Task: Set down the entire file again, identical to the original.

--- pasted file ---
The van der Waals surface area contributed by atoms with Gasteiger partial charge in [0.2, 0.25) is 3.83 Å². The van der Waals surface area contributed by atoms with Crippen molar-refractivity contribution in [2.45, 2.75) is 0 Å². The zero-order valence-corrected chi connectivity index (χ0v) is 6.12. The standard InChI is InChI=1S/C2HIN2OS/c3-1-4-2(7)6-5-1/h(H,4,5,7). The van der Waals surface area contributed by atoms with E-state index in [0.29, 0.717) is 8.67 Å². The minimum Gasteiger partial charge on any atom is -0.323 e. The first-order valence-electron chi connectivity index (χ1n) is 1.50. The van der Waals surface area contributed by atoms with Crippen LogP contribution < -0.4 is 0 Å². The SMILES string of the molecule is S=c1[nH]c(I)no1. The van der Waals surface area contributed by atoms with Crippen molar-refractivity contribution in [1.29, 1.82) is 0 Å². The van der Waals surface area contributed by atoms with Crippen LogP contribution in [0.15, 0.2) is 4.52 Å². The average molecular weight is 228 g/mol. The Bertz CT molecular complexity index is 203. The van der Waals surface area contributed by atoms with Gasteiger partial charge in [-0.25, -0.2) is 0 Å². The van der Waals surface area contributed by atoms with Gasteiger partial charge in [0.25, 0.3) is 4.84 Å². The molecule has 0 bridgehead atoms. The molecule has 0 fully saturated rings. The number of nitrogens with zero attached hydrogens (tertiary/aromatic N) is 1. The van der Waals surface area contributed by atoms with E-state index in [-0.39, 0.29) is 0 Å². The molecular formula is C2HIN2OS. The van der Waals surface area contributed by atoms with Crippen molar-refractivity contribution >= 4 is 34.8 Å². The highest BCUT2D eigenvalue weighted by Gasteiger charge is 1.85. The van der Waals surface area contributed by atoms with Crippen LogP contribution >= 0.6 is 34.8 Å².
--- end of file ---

The van der Waals surface area contributed by atoms with Gasteiger partial charge in [0.2, 0.25) is 3.83 Å². The van der Waals surface area contributed by atoms with Crippen molar-refractivity contribution in [2.45, 2.75) is 0 Å². The zero-order valence-corrected chi connectivity index (χ0v) is 6.12. The standard InChI is InChI=1S/C2HIN2OS/c3-1-4-2(7)6-5-1/h(H,4,5,7). The van der Waals surface area contributed by atoms with E-state index in [0.29, 0.717) is 8.67 Å². The minimum Gasteiger partial charge on any atom is -0.323 e. The first-order valence-electron chi connectivity index (χ1n) is 1.50. The van der Waals surface area contributed by atoms with Crippen LogP contribution < -0.4 is 0 Å². The SMILES string of the molecule is S=c1[nH]c(I)no1. The van der Waals surface area contributed by atoms with Crippen molar-refractivity contribution in [1.29, 1.82) is 0 Å². The van der Waals surface area contributed by atoms with Crippen LogP contribution in [0.15, 0.2) is 4.52 Å². The average molecular weight is 228 g/mol. The Bertz CT molecular complexity index is 203. The van der Waals surface area contributed by atoms with Gasteiger partial charge in [-0.25, -0.2) is 0 Å². The van der Waals surface area contributed by atoms with Gasteiger partial charge in [0.25, 0.3) is 4.84 Å². The molecule has 0 bridgehead atoms. The molecule has 0 fully saturated rings. The number of nitrogens with zero attached hydrogens (tertiary/aromatic N) is 1. The van der Waals surface area contributed by atoms with E-state index in [-0.39, 0.29) is 0 Å². The molecular formula is C2HIN2OS. The van der Waals surface area contributed by atoms with Crippen molar-refractivity contribution >= 4 is 34.8 Å². The highest BCUT2D eigenvalue weighted by Gasteiger charge is 1.85. The van der Waals surface area contributed by atoms with Crippen LogP contribution >= 0.6 is 34.8 Å².